Dog recall training is an essential part of owning a dog. Without good recall, your dog might be confined to a life on lead. This 90 minute course covers all of the basics of recall, as well as getting your dogs focus back to you. Get puppy recall training right from the start.
What you will learn:
- How to get your dog to come back to you every single time.
- Recall training for puppies
- The secret to amazing recall commands.
- Boost recall speed with fast, fun, games.
- Off lead reliability.
- Learn several different commands to get your dog to come back.
- Getting and keeping your dog’s attention on you, even in the face of distractions.
Teach your dog to be a recall hero! This 4 week recall training course focuses ONLY on getting your dog to come back when called. Build up from the foundations of training your recall word, to your dog coming back to you when close to other dogs. From zero to hero!
- Supercharge your recall word.
- Practice recall in close proximity to other dogs.
- Increase the distance of recall.
- Learn to come when called with other distractions.
- Understand recall whistle training.
- Get focus on you.
- Train an emergency recall behaviour.
This course teaches progression, to build up to being able to recall your dog by the end of the 4 weeks. Each week will add more and more distractions and distance. Included in the course is weekly homework and practice, along with course notes.
Common recall problems tackled:
- Dodging out of reach when you go to grab her collar.
- Playing keep away and not coming close enough to put a leash on.
- Not listening to commands at the park and other new places.
- Running away when after taking the lead off.
- How to teach whistle recall.
- Building secondary/emergency recall behaviours.
- How to tell if your dog will listen to you BEFORE you let him off lead.
- Get your dog to turn back towards you instantly.
Teach your dog to come when called
Learn the best recall training methods for dogs, to get your dog to come back to you every single time. Train your dog to respond to your command or whistle on first call.
No dog breed is too stubborn to learn. Yes, even old dogs can learn new tricks!
Dog recall training is the most desired command for dog owners. Yet it is the one that people struggle with the most. As with all training, recall takes time and patience to build.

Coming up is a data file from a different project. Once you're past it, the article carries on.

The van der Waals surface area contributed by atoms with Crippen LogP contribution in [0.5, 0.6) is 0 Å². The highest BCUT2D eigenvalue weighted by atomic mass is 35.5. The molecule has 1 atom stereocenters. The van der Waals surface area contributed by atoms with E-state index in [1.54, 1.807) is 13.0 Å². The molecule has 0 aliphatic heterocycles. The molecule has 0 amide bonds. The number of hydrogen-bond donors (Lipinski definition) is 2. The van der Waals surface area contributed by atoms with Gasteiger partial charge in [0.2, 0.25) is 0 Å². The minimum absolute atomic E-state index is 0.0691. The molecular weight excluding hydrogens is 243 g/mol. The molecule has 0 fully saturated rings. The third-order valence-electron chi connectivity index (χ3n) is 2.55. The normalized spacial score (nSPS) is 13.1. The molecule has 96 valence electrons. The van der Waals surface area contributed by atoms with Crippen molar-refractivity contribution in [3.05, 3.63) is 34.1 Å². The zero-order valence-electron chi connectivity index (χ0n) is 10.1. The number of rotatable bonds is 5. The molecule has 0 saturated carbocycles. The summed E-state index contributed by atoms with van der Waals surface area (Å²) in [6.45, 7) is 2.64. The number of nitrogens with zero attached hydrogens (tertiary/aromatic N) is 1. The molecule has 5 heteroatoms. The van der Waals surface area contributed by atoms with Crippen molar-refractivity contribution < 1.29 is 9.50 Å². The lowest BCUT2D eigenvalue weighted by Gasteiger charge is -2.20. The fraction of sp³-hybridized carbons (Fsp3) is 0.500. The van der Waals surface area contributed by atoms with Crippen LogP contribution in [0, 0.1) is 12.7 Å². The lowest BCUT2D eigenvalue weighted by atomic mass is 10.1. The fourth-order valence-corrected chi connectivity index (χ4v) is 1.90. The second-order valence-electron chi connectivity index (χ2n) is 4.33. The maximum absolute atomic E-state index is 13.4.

Training should take place at home initially, building up to more tempting distractions, (from toys and food, to people and dogs). Then increasing the distance between you and the dog. Avoid adding distance and distractions at the same time, as the dog will find it very hard to make the right choice and training may fail.
Remember that if your dog is rewarded by the person or dog that he runs to, he is more likely to make that choice again in future.
This course is specially designed to supercharge your recall command, as well as create more focus on you when out and about. We also tackle some of the most common recall problems, such as refusal to come close, putting the lead on, running away when the lead is taken off, and getting your dog to turn back towards you.
The key to any recall training is to keep it fun! If training is fast and fun, your dog will be more willing to engage and play. We have all heard the phrase that you ‘have to be more exciting.’
A dog should always be rewarded for returning to you. Even if he took a huge detour before coming back! And remember, not all rewards are created equally. Give fantastic rewards for coming back speedily, or when around other dogs, people, picnics, etc.
Great rewards such as chicken, cheese, hot dogs, or a game of tug, should be kept for fast returns or returns in high distractions. Praise and kibble should be used for slower returns, or if the dog detours to sniff.
The bigger the challenge for your dog, the bigger the rewards should be!
Recall should never mean punishing a dog for coming back to you. Punishments can happen in the most unexpected ways, and may include putting the dog on lead to go home or scolding him for not coming back straight away.
Don’t expect too much of your dog! Training needs to build up gradually. A 4 year old may be able to do simple additions, but we can’t expect them to do trigonometry! The same goes for dogs. Don’t expect your dog to come back to you when something fun is on offer if you have never taught him that you have something even more fun!
Practice makes perfect. The more your dog is rewarded for making the right choice, the more he will choose the right choice in new situations. Recall should be practised in as many environments as possible. Starting with the easiest and working up to more challenging and busy situations.
Imagine having such strong confidence in your dog, to know he will come back to you every single time, even in new places. Build trust and confidence in their behaviour, so you can give them the freedom and exercise that they need.
Dont let your dog be like Fenton!